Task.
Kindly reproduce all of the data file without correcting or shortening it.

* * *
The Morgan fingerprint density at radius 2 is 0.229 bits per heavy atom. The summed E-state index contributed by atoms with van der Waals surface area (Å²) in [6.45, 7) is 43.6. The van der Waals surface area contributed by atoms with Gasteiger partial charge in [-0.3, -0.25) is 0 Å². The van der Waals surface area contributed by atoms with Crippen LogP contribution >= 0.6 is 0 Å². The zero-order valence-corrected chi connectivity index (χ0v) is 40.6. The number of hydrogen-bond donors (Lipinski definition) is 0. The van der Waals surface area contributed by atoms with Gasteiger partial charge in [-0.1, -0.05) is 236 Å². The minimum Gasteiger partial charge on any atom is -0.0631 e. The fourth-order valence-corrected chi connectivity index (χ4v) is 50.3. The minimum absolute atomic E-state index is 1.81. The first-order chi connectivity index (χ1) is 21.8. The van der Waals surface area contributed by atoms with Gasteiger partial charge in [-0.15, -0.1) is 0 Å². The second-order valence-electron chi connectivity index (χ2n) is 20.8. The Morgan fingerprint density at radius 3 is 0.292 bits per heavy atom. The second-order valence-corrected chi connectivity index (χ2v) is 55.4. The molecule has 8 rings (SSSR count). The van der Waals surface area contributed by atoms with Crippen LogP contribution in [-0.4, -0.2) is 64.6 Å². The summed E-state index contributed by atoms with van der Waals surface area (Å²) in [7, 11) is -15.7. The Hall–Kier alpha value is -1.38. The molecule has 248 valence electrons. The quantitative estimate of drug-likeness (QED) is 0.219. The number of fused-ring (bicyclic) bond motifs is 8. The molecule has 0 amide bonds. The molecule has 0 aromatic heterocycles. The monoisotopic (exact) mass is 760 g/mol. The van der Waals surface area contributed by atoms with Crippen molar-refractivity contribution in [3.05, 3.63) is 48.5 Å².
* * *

The Morgan fingerprint density at radius 2 is 0.229 bits per heavy atom. The summed E-state index contributed by atoms with van der Waals surface area (Å²) in [6.45, 7) is 43.6. The van der Waals surface area contributed by atoms with Gasteiger partial charge in [-0.3, -0.25) is 0 Å². The van der Waals surface area contributed by atoms with Crippen LogP contribution >= 0.6 is 0 Å². The zero-order valence-corrected chi connectivity index (χ0v) is 40.6. The number of hydrogen-bond donors (Lipinski definition) is 0. The van der Waals surface area contributed by atoms with Gasteiger partial charge in [-0.1, -0.05) is 236 Å². The minimum Gasteiger partial charge on any atom is -0.0631 e. The fourth-order valence-corrected chi connectivity index (χ4v) is 50.3. The minimum absolute atomic E-state index is 1.81. The first-order chi connectivity index (χ1) is 21.8. The van der Waals surface area contributed by atoms with Gasteiger partial charge in [-0.15, -0.1) is 0 Å². The second-order valence-electron chi connectivity index (χ2n) is 20.8. The Morgan fingerprint density at radius 3 is 0.292 bits per heavy atom. The second-order valence-corrected chi connectivity index (χ2v) is 55.4. The molecule has 8 rings (SSSR count). The van der Waals surface area contributed by atoms with Crippen LogP contribution in [-0.4, -0.2) is 64.6 Å². The summed E-state index contributed by atoms with van der Waals surface area (Å²) in [7, 11) is -15.7. The Hall–Kier alpha value is -1.38. The molecule has 248 valence electrons. The quantitative estimate of drug-likeness (QED) is 0.219. The number of fused-ring (bicyclic) bond motifs is 8. The molecule has 0 amide bonds. The molecule has 0 aromatic heterocycles. The monoisotopic (exact) mass is 760 g/mol. The van der Waals surface area contributed by atoms with Crippen molar-refractivity contribution in [3.05, 3.63) is 48.5 Å².